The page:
January 20, 2020

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U.S. District Court Invalidates Pending FLSA Rules

A federal district court in Texas last week invalidated the U.S. Department of Labor's (DOL) pending overtime regulations—finalized under the Obama Administration—aimed at increasing the salary threshold for overtime exemptions under the Fair Labor Standards Act (FLSA). The court's opinion follows its decision last November to preliminarily enjoin the rules from being implemented.

The court's August 31 ruling, on a summary judgment motion filed by the same business groups and states that had requested the injunction, mainly serves as a prelude to the pending appeal of the injunction and the Trump Administration's likely revision of the regulations.

Had the rules gone into effect as planned, the salary threshold for white-collar employees to qualify for the FLSA's overtime exemption would have increased from $455 per week ($23,660 annually) to $913 per week ($47,476 annually), and the salary threshold would have increased every three years. The court determined that such dramatic changes exceeded the DOL's authority to enforce the FLSA. It reasoned that Section 213 of the FLSA, which establishes the overtime exemption for any individual employed in a bona fide executive, administrative, or professional capacity, specifically entrusts the Secretary of Labor to define those terms based on the duties of the employees, not their salaries. According to the district court, the FLSA permits the DOL to impose a minimum salary-based test as a way to identify employees who may qualify for a duties-based analysis, but, by increasing the salary threshold by so much, the DOL effectively replaced the duties test with a predominantly salary-based standard that is not endorsed by the statute.

The Obama-era DOL immediately appealed the court's November preliminary injunction order to the U.S. Court of Appeals for the Fifth Circuit. The DOL—now led by Trump-appointee Alexander Acosta—has since announced its plan to review and revise the new rules, and has asked the Fifth Circuit to rule only on the issue of whether the DOL has the authority to set a salary threshold at all—an issue called into question by the district court's injunction ruling.

While this opinion may have limited practical impact, it previews the arguments that the Fifth Circuit will consider in reviewing the earlier injunction. It also may guide the DOL in revising the rules to determine how far it may go to increase the salary threshold of the overtime exemptions without exceeding its statutory authority.

Copyright © by Ballard Spahr LLP


About this Author

Daniel Johns, Ballard Spahr Law Firm, Philadelphia, Labor and Employment Attorney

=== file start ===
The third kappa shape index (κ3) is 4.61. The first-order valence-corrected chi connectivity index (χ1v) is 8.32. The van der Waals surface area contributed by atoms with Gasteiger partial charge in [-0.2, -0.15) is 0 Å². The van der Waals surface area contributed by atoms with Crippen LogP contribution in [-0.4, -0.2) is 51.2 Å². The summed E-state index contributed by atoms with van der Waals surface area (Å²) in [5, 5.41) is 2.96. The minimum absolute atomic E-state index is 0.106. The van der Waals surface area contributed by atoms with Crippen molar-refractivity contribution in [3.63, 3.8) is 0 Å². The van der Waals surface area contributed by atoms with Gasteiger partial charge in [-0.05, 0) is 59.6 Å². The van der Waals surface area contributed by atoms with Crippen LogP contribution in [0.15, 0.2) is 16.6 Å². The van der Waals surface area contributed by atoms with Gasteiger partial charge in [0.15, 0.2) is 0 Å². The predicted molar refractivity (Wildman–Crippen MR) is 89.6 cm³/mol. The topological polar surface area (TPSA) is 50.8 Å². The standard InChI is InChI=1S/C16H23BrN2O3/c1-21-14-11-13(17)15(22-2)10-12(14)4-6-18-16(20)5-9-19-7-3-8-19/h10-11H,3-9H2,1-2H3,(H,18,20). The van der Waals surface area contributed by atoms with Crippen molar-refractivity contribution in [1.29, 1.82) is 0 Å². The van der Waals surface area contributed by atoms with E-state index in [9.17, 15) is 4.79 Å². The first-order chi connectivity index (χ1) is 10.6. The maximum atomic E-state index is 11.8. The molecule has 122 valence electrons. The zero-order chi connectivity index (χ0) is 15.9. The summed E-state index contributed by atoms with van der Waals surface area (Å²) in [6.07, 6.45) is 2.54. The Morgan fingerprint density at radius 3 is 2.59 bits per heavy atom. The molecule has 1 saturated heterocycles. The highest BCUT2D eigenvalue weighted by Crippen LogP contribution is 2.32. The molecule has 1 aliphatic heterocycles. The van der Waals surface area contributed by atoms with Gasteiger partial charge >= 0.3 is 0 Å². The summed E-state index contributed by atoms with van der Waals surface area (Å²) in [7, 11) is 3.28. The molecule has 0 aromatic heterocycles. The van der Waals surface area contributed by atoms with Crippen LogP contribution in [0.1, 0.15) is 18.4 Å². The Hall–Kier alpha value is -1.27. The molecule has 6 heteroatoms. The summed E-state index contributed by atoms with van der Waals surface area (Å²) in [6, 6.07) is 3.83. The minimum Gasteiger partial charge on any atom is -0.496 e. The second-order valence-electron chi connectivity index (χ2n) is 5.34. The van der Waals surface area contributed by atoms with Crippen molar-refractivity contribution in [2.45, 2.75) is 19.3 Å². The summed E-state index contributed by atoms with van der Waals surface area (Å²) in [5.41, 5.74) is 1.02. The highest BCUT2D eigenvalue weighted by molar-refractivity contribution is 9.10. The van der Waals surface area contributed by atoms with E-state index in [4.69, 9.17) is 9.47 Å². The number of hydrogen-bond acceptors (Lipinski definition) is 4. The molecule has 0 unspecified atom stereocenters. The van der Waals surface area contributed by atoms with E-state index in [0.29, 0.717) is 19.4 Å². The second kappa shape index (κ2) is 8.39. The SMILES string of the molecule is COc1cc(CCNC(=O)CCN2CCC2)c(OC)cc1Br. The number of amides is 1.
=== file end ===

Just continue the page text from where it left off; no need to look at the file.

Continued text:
Daniel V. Johns is the Leader of Ballard Spahr's Higher Education Group and is a member of the firm's Labor and Employment Group. Mr. Johns represents and advises employers and management in a variety of labor and employment issues, including discrimination, harassment, and other civil rights litigation; interest and grievance arbitrations; at-will litigation; restrictive covenant/trade secret claims; benefits litigation; independent contractor classification issues; collective bargaining; union avoidance; and unfair labor practice litigation before the National Labor...

Kelley Kindig, Ballard Spahr Law Firm, Labor and Employment Litigation Attorney
Of Counsel

Kelly T. Kindig represents public and private employers in a broad range of employment litigation and counseling and labor matters. She helps clients develop employment policies relating to personnel and employment law issues and advises clients regarding compliance with various employment and labor laws, including Title VII, FMLA, FLSA, ADA, NLRA, and LMRA.

Ms. Kindig also counsels on hiring, firing, and disciplinary practices, as well as restrictive covenant matters. She is experienced with collective action litigation under the FLSA and ADEA and defends employers in employment litigation, including race, sex, and age discrimination, and sexual harassment lawsuits. Ms. Kindig represents employers in collective bargaining negotiations and labor arbitrations, as well as unfair labor practice charges and representation petitions filed with federal and state administrative agencies.

Christopher Cognato, Ballard Spahr Law Firm, Philadelphia, Labor and Employment Litigation Attorney

Christopher T. Cognato advises public and private employers on a range of labor and employment issues and represents them in litigation and administrative proceedings. His experience includes cases brought under Title VII of the Civil Rights Act, the Employee Retirement Income Security Act (ERISA), the Americans with Disabilities Act (ADA), Family and Medical Leave Act (FMLA), Fair Labor Standards Act (FLSA), Pennsylvania Human Rights Act, and National Labor Relations Act. He frequently helps clients develop employment policies, including those related to hiring, firing...